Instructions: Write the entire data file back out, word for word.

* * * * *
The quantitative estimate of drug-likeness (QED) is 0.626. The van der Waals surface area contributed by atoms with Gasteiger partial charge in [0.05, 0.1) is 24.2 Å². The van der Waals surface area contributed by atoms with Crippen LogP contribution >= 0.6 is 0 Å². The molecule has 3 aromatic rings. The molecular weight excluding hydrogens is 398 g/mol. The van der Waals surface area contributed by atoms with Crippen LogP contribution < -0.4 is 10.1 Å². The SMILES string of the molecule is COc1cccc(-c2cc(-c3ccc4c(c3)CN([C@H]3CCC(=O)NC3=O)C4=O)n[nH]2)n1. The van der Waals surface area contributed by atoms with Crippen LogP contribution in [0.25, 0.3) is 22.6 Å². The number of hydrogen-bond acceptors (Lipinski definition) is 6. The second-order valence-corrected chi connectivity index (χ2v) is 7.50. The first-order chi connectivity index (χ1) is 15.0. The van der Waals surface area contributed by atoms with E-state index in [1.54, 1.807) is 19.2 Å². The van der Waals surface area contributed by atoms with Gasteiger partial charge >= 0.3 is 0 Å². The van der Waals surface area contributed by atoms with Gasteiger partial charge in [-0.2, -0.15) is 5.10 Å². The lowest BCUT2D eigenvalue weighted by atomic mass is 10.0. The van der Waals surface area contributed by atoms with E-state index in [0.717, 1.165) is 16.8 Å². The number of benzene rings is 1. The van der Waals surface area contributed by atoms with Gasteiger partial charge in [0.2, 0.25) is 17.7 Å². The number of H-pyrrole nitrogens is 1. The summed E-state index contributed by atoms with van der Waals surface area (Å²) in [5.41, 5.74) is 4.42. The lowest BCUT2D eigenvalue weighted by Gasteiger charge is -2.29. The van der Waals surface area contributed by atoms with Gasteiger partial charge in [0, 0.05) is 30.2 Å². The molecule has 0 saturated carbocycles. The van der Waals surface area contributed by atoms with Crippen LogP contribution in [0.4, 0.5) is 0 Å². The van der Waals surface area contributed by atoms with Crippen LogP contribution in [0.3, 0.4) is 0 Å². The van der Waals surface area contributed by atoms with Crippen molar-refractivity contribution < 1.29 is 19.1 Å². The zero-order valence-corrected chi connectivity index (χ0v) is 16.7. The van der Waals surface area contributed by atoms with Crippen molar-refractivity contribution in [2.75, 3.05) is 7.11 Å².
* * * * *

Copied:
The quantitative estimate of drug-likeness (QED) is 0.626. The van der Waals surface area contributed by atoms with Gasteiger partial charge in [0.05, 0.1) is 24.2 Å². The van der Waals surface area contributed by atoms with Crippen LogP contribution >= 0.6 is 0 Å². The molecule has 3 aromatic rings. The molecular weight excluding hydrogens is 398 g/mol. The van der Waals surface area contributed by atoms with Crippen LogP contribution < -0.4 is 10.1 Å². The SMILES string of the molecule is COc1cccc(-c2cc(-c3ccc4c(c3)CN([C@H]3CCC(=O)NC3=O)C4=O)n[nH]2)n1. The van der Waals surface area contributed by atoms with Crippen LogP contribution in [0.25, 0.3) is 22.6 Å². The number of hydrogen-bond acceptors (Lipinski definition) is 6. The second-order valence-corrected chi connectivity index (χ2v) is 7.50. The first-order chi connectivity index (χ1) is 15.0. The van der Waals surface area contributed by atoms with E-state index in [1.54, 1.807) is 19.2 Å². The van der Waals surface area contributed by atoms with Gasteiger partial charge >= 0.3 is 0 Å². The van der Waals surface area contributed by atoms with Gasteiger partial charge in [-0.2, -0.15) is 5.10 Å². The lowest BCUT2D eigenvalue weighted by atomic mass is 10.0. The van der Waals surface area contributed by atoms with E-state index in [0.717, 1.165) is 16.8 Å². The number of benzene rings is 1. The van der Waals surface area contributed by atoms with Gasteiger partial charge in [0.2, 0.25) is 17.7 Å². The number of H-pyrrole nitrogens is 1. The summed E-state index contributed by atoms with van der Waals surface area (Å²) in [5.41, 5.74) is 4.42. The lowest BCUT2D eigenvalue weighted by Gasteiger charge is -2.29. The van der Waals surface area contributed by atoms with Gasteiger partial charge in [0, 0.05) is 30.2 Å². The molecule has 0 saturated carbocycles. The van der Waals surface area contributed by atoms with Crippen LogP contribution in [0.4, 0.5) is 0 Å². The van der Waals surface area contributed by atoms with Crippen LogP contribution in [0.3, 0.4) is 0 Å². The van der Waals surface area contributed by atoms with Crippen molar-refractivity contribution < 1.29 is 19.1 Å². The zero-order valence-corrected chi connectivity index (χ0v) is 16.7. The van der Waals surface area contributed by atoms with Crippen molar-refractivity contribution in [2.75, 3.05) is 7.11 Å².